Education Abroad video contest winner shares travels

Senior Emma Frantz, winner of the International Video Contest launched by Portland State Education Abroad, recently came back from studying abroad in Lyon, France for one year.

This is the first annual video contest from Education Abroad. Frantz’ one minute video highlighted her travels and experiences, from meeting new friends to visiting the Eiffel Tower. The Vanguard sat down with Franz to hear more about her voyage abroad, attending Université Lumière Lyon 2 as well as her vision behind the short film.

Vanguard: Why France?

Emma Frantz: I took French in high school, but didn’t love it, you know. So when I went college, I decided to take a break from French my freshman year. It was really hard for me and I struggled with it. Then my sophomore year, I decided to retake it again. I fell in love with it because it was more review than what I learned in high school. It wasn’t a hassle. I’m on the track to be a dental hygienist, so I’m getting a four year degree in Health Studies. I found my passion for French again out of nowhere, so my sophomore year I started to look into study abroad, subscribe to the emails, and I went to all the fairs they sent to me. I asked everybody about France and found a program called IE3 Global, and I really liked them. I had been to to Lyon with my dad when I took a family trip there, and I fell in love with it. It was a dream of mine to go back and to be speaking French. I was originally just going to minor in French, but when I went to France I got so many credits that I’m going to double major now.

VG: How was the IE3 Global study abroad experience like?

EF: I was enrolled in language courses. I was in class approximately 20 hours a week with 10 classes, and each class was designed to help you learn French based on the your level. I had classes on grammar, writing, conjugation, and it was all in French. Then they threw in classes like history, cultural studies and theater class. It was all set up and you really didn’t have a choice. I got credit for that university that transferred here. I didn’t do direct enrollment, which means that I would have gone into health in French, but I decided to do my language studies instead.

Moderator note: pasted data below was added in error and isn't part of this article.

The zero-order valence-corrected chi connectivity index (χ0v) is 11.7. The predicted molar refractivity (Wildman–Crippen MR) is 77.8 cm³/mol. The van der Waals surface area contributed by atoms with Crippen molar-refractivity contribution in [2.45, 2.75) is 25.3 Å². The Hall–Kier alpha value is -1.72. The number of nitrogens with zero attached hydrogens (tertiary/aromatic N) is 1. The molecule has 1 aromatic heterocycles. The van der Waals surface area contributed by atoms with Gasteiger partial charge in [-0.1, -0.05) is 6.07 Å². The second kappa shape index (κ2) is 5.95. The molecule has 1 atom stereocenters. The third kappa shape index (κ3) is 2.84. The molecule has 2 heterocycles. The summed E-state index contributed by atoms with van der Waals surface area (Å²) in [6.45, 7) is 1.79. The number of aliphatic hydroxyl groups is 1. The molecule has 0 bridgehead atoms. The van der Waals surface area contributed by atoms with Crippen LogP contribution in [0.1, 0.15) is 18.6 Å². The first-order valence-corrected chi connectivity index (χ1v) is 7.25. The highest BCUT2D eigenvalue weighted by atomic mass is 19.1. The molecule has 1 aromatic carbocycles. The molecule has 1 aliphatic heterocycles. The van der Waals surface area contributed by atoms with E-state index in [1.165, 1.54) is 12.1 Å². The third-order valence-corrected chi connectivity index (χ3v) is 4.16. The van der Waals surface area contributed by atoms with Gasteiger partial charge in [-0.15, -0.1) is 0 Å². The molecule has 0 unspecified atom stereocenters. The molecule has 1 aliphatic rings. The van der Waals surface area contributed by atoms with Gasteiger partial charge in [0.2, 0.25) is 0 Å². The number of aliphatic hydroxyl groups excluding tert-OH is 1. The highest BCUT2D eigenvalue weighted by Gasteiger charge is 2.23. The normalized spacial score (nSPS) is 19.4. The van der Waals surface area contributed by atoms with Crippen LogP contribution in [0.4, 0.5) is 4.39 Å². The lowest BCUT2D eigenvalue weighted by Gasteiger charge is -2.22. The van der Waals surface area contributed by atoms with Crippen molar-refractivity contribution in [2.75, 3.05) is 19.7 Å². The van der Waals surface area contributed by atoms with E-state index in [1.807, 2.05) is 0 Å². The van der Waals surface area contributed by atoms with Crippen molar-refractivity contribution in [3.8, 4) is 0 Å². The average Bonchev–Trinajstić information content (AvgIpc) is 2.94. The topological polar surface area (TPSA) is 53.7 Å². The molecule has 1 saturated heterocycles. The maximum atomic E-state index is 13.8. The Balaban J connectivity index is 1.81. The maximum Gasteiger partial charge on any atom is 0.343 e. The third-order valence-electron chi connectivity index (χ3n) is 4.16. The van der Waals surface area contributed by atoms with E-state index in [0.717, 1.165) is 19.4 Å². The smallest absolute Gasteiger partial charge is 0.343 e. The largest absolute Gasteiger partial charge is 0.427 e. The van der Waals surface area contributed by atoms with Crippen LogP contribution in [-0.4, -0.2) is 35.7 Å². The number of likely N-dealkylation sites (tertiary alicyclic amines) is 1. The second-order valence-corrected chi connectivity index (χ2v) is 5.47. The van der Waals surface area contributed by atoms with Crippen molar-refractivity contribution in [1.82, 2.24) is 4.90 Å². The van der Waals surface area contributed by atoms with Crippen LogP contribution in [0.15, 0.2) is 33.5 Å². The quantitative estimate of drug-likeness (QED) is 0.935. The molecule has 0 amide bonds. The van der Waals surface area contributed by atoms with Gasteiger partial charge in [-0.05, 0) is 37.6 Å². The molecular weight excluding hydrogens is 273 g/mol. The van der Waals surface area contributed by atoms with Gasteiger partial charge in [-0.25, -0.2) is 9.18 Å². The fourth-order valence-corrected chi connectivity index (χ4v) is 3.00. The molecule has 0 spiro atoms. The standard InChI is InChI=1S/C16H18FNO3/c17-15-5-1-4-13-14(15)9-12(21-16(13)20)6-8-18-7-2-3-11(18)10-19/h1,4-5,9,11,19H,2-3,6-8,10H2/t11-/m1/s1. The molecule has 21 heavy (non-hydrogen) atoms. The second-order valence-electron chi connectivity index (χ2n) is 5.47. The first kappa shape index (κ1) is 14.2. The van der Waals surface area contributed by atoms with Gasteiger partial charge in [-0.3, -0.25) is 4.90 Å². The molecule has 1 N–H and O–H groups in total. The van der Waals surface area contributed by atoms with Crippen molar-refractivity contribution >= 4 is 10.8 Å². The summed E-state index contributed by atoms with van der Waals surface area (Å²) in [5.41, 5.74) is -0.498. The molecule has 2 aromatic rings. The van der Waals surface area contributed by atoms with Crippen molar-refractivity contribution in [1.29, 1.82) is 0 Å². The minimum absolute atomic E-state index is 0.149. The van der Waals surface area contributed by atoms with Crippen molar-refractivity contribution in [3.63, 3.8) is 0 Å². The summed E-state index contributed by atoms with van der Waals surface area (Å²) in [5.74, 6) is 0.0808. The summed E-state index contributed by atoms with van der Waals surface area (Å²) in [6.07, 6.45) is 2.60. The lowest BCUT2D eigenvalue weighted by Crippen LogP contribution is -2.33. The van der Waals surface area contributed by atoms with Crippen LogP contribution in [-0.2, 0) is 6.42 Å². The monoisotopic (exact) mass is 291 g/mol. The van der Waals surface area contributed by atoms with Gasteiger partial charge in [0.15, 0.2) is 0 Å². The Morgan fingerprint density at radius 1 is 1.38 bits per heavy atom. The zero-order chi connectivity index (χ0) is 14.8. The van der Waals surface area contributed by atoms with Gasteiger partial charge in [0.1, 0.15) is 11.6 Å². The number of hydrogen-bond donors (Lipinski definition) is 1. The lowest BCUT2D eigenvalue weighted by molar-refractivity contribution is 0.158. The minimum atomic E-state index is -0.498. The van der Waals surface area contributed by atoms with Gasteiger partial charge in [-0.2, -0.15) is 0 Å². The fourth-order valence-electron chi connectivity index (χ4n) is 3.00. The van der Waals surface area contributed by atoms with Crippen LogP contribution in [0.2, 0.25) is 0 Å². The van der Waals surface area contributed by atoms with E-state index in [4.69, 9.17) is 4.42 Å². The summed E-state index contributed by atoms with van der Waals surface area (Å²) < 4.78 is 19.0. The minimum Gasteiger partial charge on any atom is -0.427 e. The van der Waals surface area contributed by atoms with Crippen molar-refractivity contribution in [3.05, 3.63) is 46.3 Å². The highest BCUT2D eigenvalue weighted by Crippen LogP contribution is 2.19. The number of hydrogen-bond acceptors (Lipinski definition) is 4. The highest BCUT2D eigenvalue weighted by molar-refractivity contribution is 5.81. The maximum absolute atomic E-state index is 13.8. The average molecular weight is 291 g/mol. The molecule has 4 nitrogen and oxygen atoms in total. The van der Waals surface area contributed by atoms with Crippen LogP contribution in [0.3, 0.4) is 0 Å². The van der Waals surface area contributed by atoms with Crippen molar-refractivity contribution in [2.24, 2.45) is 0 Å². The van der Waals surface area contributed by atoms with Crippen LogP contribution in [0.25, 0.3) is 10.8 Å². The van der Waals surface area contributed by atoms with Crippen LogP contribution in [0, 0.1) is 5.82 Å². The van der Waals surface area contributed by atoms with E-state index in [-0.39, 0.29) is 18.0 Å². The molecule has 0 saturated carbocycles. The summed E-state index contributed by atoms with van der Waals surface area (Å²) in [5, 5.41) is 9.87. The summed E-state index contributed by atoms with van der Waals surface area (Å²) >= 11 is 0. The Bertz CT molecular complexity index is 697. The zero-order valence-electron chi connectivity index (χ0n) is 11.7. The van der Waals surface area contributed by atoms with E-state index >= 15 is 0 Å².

VG: What was the culture like there?

EF: The culture shock that I had was really interesting. The French lived a lot simpler—they don’t have as big of houses and the rooms are a lot smaller. Meals are really important to them, so sitting down for lunch, dinner and sometimes even breakfast is about conversation and being with family more than stuffing your mouth on the go, that I, and a lot of Americans, have been guilty of. The biggest culture shock for me, was in France they do what’s called un bisou, which is a kiss on either cheek. When I first got there, I was shaking people’s hands and that’s not really what people do.

VG: What were some of your most memorable experiences?

EF: I would say my favorite part was my host family. That’s what I miss the most. I was in Vieux Lyon, and it was the most beautiful place that I could have imagined. Tourists usually go see the Rose Tower, and my window faced the tower. I really lucked out in my location. I also miss walking everywhere and how much they use public transportation. They have subways, buses and trams and people hardly drive. It’s so fast and easy and the subway ran every three minutes. I paid $15 for the whole year to use city bikes that you can drop off in one place and pick up in another. I used that system for everywhere.

VG: Were you always into film-making and editing? What was your inspiration behind your film?

EF: No. My dad used to work in Hollywood and he used to be really into making videos and got a GoPro. He got back into construction work, so I asked him for his GoPro about a year or two ago. He gave it to me and when I went to Lyon I decided to start recording and journaling. Originally, it was just for me, to remember where I’ve been. It turned out that I traveled a lot and took it everywhere I went and recorded my experience. Then, I decided to put it together.

VG: Why would you recommend studying abroad?

EF: I feel like I grew so much. Going to see another culture is the only way you can see your own in my opinion. It gives you that ability and feeling that you can do anything. Travelling to different countries is easier now. You really become independent when you travel because I didn’t know anyone where I was going.